[webkit-dev] Time to remove LIKELY and UNLIKELY macros?
abarth at webkit.org
Mon Oct 1 23:44:41 PDT 2012
On Mon, Oct 1, 2012 at 11:29 PM, Maciej Stachowiak <mjs at apple.com> wrote:
> On Oct 1, 2012, at 10:55 PM, Adam Barth <abarth at webkit.org> wrote:
>> According to <http://stackoverflow.com/questions/1851299/is-it-possible-to-tell-the-branch-predictor-how-likely-it-is-to-follow-the-branc>,
>> __builtin_expect (what our LIKELY and UNLIKELY macros expand to )
>> doesn't do anything on modern CPUs. Apparently, these used to be
>> important for PowerPC, but I don't think many folks use WebKit on
>> PowerPC anymore.
>> Should we remove these macros? I wasted some time today experimenting
>> with them without realizing that they compile to no-ops in clang.
> In general, removing code with no effect is good. More details on this case:
> I'd guess the most popular target architectures for WebKit are x86, x86_64, and ARMv7. Is it a no-op for all of those in clang? How did you determine that it is a no-op?
I misinterpreted #if COMPILER(GCC) as meaning "the compiler is gcc"
instead of "the compiler is compatibile with gcc." (I started looking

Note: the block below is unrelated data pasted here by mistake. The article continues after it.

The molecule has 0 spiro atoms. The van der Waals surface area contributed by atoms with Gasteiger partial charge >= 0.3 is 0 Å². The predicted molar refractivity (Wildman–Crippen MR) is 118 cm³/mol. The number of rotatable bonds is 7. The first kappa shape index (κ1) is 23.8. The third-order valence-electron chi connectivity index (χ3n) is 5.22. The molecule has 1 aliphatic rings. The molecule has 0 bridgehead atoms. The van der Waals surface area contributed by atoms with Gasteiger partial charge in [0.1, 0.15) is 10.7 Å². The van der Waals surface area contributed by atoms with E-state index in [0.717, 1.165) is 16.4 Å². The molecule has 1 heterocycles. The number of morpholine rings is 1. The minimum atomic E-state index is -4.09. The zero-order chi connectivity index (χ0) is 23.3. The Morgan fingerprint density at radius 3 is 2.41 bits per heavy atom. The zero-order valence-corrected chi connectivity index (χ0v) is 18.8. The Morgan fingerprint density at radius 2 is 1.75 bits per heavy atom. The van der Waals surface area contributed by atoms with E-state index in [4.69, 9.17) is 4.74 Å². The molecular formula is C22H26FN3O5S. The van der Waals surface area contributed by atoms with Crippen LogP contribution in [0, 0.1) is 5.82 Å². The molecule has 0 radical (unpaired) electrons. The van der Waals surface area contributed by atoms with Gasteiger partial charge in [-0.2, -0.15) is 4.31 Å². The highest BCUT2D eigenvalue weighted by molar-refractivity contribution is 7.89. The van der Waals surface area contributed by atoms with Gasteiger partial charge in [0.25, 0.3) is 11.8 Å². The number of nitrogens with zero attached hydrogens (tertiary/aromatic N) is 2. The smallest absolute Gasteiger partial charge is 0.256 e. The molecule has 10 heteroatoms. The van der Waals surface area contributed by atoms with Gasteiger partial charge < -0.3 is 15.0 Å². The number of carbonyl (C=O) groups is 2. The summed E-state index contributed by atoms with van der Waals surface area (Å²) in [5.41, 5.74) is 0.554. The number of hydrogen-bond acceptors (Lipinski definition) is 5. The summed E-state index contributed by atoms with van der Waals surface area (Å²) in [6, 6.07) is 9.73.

at this issue because the macro didn't have an effect on the
dom-traverse benchmark I was studying.)
> And is the no-opness intentional or an llvm bug? Seems like not to me. At least some LLVM docs imply that it has an effect on codegen: <http://llvm.org/docs/BranchWeightMetadata.html>. This LLVM bug implies that it was implemented, but at least at one point, mistakenly had no effect on the optimizer: <http://llvm.org/bugs/show_bug.cgi?id=2577>. This LLVM bug implies that it should affect basic block reordering, but that was not turned on until somewhat recently: <http://llvm.org/bugs/show_bug.cgi?id=11096>.
> Note, despite the stackoverflow thread cited, I would be highly surprised if static branch predicition had no effect ever, even on modern architectures. While recent intel CPUs have very good dynamic branch prediction, the basic block reordering should still have a significant impact in some cases due to cache effects.
Haraken has an example where it does indeed affect the assembly that
is generated (to the benefit of the code in question).
It seem like we shouldn't remove these macros, but we should be
careful in reviewing patches that contain them to ensure that they're
added because of some measurable effect not not just because they look
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